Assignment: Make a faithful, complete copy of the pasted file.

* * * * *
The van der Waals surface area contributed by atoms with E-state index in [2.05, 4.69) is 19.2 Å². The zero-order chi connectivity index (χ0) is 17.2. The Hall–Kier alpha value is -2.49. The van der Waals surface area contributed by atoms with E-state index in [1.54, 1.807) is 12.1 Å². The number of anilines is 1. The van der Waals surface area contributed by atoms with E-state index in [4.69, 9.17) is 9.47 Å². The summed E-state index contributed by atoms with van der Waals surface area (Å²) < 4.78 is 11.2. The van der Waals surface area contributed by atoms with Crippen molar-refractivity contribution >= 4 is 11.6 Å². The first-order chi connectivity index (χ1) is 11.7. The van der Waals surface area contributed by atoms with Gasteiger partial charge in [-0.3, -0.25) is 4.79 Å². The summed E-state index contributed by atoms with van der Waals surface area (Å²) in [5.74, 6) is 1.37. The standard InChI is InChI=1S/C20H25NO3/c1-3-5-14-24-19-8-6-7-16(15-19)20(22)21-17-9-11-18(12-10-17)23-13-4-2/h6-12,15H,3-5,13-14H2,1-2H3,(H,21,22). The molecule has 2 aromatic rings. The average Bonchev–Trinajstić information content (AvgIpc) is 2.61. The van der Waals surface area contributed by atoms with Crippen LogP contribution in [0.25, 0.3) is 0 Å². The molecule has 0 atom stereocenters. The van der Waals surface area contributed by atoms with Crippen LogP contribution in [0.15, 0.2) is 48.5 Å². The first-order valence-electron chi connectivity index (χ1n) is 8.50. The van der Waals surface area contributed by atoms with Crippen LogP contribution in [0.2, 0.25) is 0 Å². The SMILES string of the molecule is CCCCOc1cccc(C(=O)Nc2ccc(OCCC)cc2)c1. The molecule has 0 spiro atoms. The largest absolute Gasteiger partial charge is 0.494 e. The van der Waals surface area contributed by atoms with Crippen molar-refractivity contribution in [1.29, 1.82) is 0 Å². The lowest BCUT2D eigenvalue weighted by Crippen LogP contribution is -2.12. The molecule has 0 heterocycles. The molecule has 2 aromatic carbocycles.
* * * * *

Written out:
The van der Waals surface area contributed by atoms with E-state index in [2.05, 4.69) is 19.2 Å². The zero-order chi connectivity index (χ0) is 17.2. The Hall–Kier alpha value is -2.49. The van der Waals surface area contributed by atoms with E-state index in [1.54, 1.807) is 12.1 Å². The number of anilines is 1. The van der Waals surface area contributed by atoms with E-state index in [4.69, 9.17) is 9.47 Å². The summed E-state index contributed by atoms with van der Waals surface area (Å²) < 4.78 is 11.2. The van der Waals surface area contributed by atoms with Crippen molar-refractivity contribution >= 4 is 11.6 Å². The first-order chi connectivity index (χ1) is 11.7. The van der Waals surface area contributed by atoms with Gasteiger partial charge in [-0.3, -0.25) is 4.79 Å². The summed E-state index contributed by atoms with van der Waals surface area (Å²) in [5.74, 6) is 1.37. The standard InChI is InChI=1S/C20H25NO3/c1-3-5-14-24-19-8-6-7-16(15-19)20(22)21-17-9-11-18(12-10-17)23-13-4-2/h6-12,15H,3-5,13-14H2,1-2H3,(H,21,22). The molecule has 2 aromatic rings. The average Bonchev–Trinajstić information content (AvgIpc) is 2.61. The van der Waals surface area contributed by atoms with Crippen LogP contribution in [0.25, 0.3) is 0 Å². The molecule has 0 atom stereocenters. The van der Waals surface area contributed by atoms with Crippen LogP contribution in [0.15, 0.2) is 48.5 Å². The first-order valence-electron chi connectivity index (χ1n) is 8.50. The van der Waals surface area contributed by atoms with Crippen LogP contribution in [0.2, 0.25) is 0 Å². The SMILES string of the molecule is CCCCOc1cccc(C(=O)Nc2ccc(OCCC)cc2)c1. The molecule has 0 spiro atoms. The largest absolute Gasteiger partial charge is 0.494 e. The van der Waals surface area contributed by atoms with Crippen molar-refractivity contribution in [1.29, 1.82) is 0 Å². The lowest BCUT2D eigenvalue weighted by Crippen LogP contribution is -2.12. The molecule has 0 heterocycles. The molecule has 2 aromatic carbocycles.